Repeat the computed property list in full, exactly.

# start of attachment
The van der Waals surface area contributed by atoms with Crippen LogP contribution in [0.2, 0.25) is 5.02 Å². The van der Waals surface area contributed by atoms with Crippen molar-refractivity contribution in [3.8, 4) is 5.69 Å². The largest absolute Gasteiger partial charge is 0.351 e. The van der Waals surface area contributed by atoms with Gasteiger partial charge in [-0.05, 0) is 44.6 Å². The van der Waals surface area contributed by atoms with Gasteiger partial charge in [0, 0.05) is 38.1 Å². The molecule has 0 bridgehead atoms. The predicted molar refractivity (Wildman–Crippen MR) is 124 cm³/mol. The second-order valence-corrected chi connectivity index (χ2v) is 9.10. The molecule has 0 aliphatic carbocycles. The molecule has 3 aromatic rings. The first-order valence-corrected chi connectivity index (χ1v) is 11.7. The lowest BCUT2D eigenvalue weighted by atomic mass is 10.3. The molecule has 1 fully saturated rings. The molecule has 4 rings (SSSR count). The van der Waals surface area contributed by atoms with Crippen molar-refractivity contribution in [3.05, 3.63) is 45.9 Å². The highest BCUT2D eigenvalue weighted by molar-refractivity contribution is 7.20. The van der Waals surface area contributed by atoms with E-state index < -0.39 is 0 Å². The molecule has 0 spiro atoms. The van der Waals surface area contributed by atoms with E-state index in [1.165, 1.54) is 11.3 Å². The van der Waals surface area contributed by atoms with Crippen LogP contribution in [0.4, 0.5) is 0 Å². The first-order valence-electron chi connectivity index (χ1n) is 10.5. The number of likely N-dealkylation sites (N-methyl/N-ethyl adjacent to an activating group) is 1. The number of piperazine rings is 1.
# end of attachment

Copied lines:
The van der Waals surface area contributed by atoms with Crippen LogP contribution in [0.2, 0.25) is 5.02 Å². The van der Waals surface area contributed by atoms with Crippen molar-refractivity contribution in [3.8, 4) is 5.69 Å². The largest absolute Gasteiger partial charge is 0.351 e. The van der Waals surface area contributed by atoms with Gasteiger partial charge in [-0.05, 0) is 44.6 Å². The van der Waals surface area contributed by atoms with Gasteiger partial charge in [0, 0.05) is 38.1 Å². The molecule has 0 bridgehead atoms. The predicted molar refractivity (Wildman–Crippen MR) is 124 cm³/mol. The second-order valence-corrected chi connectivity index (χ2v) is 9.10. The molecule has 0 aliphatic carbocycles. The molecule has 3 aromatic rings. The first-order valence-corrected chi connectivity index (χ1v) is 11.7. The lowest BCUT2D eigenvalue weighted by atomic mass is 10.3. The molecule has 1 fully saturated rings. The molecule has 4 rings (SSSR count). The van der Waals surface area contributed by atoms with Crippen molar-refractivity contribution in [3.05, 3.63) is 45.9 Å². The highest BCUT2D eigenvalue weighted by molar-refractivity contribution is 7.20. The van der Waals surface area contributed by atoms with E-state index < -0.39 is 0 Å². The molecule has 0 spiro atoms. The van der Waals surface area contributed by atoms with E-state index in [1.165, 1.54) is 11.3 Å². The van der Waals surface area contributed by atoms with Crippen LogP contribution in [0.4, 0.5) is 0 Å². The first-order valence-electron chi connectivity index (χ1n) is 10.5. The number of likely N-dealkylation sites (N-methyl/N-ethyl adjacent to an activating group) is 1. The number of piperazine rings is 1.